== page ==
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WineSpeed | Anne Sophie Dubois

Weekly insights from veteran wine writer Karen MacNeil

BY Karen Macneil | Life | Nov 13, 2017
Photo by Bernard Jaubert/Getty

ANNE SOPHIE DUBOIS | Fleurie “Clepsydre” 2015

(Beaujolais, France) $29

The leaves are in a death dance. The trees are brittle and bare. The sky is wary. Autumn has fallen around us. But in my glass is a vivid, almost giddy sense of joy, for drinking great Cru Beaujolais leaves you inexplicably happy—like when you were a kid and ate handfuls of cookie dough. Anne Sophie Dubois’ Fleurie called “Clepsydre” (from 70 year old vines) is a beauty—a rush of black raspberries and peaches that have collided with violets, spices and stony minerals. I don’t know of any other red wine in the world that can be called exuberant. But when Cru Beaujolais is at full throttle—as this one is—it is hypnotically, vibrantly, irrepressibly delicious. (13.6% abv)

92 points KM

Available at Woodland Hills Wine Company

What are Cru Beaujolais?

A. Beaujolais from the best vineyards

B.  Beaujolais that are aged for at least a year in French oak

C. Beaujolais from selected villages

D. Beaujolais from what historically have been the top producers (the “cru”)

Scroll down for the answer!

The Curious Red White Conundrum

As you probably know, virtually all red wine grapes have white juice. One day, I found myself wondering why? I asked Carole Meredith, PhD, the leading grapevine geneticist in the U.S. She explained: “The red grapes that have white juice are all varieties of Vitis vinifera, the European wine grape. These red grapes have color pigment in the berry skin, but not in the berry pulp. As to why, one can only speculate. The skin color of the fruit presumably helps to attract birds or other fruit-eating animals, which will then disperse the seeds. There would be no adaptive advantage to also having pigment in the pulp, which is not visible. Red apple varieties, for example, have pigment in the skin but not in the pulp.” I thought: So that’s it. But Meredith went on, “Then again, look at plums – some have color inside and some don’t.” Hmmm.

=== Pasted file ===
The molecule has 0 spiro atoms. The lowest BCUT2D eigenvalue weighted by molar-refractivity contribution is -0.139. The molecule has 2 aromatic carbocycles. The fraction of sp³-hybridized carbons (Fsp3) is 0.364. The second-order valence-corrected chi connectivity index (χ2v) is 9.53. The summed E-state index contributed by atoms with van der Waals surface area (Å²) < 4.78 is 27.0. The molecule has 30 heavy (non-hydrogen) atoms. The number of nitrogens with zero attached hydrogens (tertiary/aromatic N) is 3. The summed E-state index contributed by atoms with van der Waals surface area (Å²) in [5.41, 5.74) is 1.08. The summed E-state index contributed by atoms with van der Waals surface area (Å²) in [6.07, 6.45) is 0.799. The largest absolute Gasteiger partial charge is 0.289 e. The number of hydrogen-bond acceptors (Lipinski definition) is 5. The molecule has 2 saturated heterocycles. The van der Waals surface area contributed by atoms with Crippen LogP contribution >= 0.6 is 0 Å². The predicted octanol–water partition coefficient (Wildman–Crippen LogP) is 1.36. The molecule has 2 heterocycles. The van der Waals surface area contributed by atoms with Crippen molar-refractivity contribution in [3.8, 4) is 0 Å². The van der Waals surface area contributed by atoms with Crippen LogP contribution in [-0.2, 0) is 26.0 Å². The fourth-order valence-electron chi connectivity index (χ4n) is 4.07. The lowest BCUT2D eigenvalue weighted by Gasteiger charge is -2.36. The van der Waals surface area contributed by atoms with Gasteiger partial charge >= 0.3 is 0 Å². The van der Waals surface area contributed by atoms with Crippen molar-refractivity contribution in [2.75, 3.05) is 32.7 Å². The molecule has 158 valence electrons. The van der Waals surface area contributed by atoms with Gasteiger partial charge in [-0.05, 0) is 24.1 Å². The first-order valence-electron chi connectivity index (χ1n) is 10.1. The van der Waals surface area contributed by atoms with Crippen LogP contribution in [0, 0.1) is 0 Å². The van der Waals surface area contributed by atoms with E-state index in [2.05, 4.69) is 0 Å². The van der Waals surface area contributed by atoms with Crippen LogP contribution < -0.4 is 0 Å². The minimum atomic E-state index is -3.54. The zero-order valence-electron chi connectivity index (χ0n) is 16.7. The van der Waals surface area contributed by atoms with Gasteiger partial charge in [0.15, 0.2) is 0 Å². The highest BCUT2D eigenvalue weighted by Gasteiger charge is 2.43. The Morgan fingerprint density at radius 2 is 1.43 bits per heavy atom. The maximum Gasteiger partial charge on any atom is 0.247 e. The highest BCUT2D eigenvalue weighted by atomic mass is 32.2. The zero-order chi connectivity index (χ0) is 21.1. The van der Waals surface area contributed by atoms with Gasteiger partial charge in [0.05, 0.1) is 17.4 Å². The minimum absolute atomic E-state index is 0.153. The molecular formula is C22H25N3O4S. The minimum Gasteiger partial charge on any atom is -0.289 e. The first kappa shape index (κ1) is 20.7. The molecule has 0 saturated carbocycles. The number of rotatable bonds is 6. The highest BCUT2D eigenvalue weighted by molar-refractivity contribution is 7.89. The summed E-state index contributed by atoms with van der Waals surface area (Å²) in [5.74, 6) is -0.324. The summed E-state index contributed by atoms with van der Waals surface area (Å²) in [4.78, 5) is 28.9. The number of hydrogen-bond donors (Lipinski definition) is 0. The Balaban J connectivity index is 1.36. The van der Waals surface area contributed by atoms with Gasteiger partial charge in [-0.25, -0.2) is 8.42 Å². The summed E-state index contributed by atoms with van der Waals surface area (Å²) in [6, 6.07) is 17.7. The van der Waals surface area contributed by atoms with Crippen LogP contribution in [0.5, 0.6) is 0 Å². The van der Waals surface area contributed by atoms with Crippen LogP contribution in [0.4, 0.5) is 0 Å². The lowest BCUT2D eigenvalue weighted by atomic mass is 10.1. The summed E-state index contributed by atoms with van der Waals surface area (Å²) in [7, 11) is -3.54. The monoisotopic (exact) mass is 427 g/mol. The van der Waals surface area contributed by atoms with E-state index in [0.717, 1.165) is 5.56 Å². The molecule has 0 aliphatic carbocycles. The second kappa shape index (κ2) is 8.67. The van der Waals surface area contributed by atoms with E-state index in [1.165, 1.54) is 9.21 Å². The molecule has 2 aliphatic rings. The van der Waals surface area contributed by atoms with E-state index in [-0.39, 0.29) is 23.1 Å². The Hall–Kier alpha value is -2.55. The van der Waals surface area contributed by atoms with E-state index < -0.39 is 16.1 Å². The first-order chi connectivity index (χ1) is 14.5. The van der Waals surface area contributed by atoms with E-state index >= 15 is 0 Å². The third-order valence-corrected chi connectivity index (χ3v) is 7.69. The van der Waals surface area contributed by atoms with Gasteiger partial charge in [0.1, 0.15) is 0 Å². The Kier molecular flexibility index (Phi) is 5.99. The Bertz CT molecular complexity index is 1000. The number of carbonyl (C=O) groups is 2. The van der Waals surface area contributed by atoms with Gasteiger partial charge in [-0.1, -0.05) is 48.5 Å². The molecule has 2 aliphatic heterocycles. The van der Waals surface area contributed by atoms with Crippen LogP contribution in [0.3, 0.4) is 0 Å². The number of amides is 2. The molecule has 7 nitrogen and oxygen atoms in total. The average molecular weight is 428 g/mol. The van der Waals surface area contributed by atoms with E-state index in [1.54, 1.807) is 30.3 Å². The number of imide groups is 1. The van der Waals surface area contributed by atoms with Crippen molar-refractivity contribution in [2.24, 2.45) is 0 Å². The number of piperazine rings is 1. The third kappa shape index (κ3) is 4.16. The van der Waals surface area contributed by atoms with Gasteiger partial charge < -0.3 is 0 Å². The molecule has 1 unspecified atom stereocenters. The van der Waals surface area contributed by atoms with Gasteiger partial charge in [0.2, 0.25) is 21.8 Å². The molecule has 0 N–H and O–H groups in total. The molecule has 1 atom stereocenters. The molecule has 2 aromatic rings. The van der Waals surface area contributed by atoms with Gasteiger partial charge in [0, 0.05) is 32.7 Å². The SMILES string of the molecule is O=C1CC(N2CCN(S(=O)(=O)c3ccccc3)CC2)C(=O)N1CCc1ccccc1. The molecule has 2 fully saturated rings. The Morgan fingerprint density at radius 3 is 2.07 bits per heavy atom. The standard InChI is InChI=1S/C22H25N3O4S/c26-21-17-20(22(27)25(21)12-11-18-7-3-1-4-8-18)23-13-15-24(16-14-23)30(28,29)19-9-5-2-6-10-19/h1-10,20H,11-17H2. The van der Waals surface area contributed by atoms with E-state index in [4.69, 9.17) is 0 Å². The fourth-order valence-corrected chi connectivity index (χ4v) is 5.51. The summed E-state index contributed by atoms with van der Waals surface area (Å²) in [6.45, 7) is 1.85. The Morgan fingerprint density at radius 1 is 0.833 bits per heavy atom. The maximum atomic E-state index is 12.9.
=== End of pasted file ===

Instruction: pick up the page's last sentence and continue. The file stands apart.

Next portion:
“Context is wildly underrated when it comes to enjoying wine. Where we are, whom we’re with, what time of year it is, what we are eating, when in the wine’s life—and ours—we are drinking it, and even how we are drinking it all influence our perceptions of wine.”

—Tyler Colman, A Year of Wine: Perfect Pairings, Great Buys, and What to Sip for Each Season

Garagiste

A French term first used in Bordeaux in the 1990s, the word garagiste (gare-a-JEEST) refers to an innovative (possibly renegade) professional winemaker without much financial capital, who began making small lots of fine wine in his/her garage or in another humble venue (like an industrial park). Garagistes are now at work all over the world. The term is used approvingly. 

 

How to Marry Rich (And How To Help)

Dungeness Crab season has just opened—the first time it’s opened before Thanksgiving for as long as I can remember. And just in the nick of time, because I need to drink some stunning chardonnay. Not just anyone’s chardonnay. Continue Reading…

“Why do the leaves of some vines turn a pretty red color in the fall, but others don’t?”
—Catherine N., Portland, OR

Actually, Catherine, grapevine leaves are not supposed to turn bright colors the way, say, maple trees in New England do. Those vivid red leaves may be pretty, but they mean the vine has a severe virus. As winter approaches and the vine moves into a dormant state, the leaves will naturally yellow at the edges a bit before they fall off for good. Next spring, new green leaves will emerge. Like small solar panels, leaves absorb sunlight. This light, through the act of photosynthesis, converts starches in the vine to sugars, thereby ripening the grapes.
—Karen

Send your question to AskKaren@winespeed.com

C. The Cru Beaujolais refers to wines from 10 distinguished villages. (Interestingly enough, in most of the rest of France, the word cru refers to a vineyard.) Most of these villages are in the north of the region on steep granite hills. Cru wines are deeper, denser, richer and more age worthy than regular Beaujolais. The 10 Cru are: St.-Amour, Juliénas, Chénas, Moulin-à-Vent, Fleurie, Chiroubles, Morgon, Régnié, Brouilly and Côte de Brouilly. Although Beaujolais Nouveau will be released next Thursday, we recommend you drink the far better Cru Beaujolais to celebrate the region.

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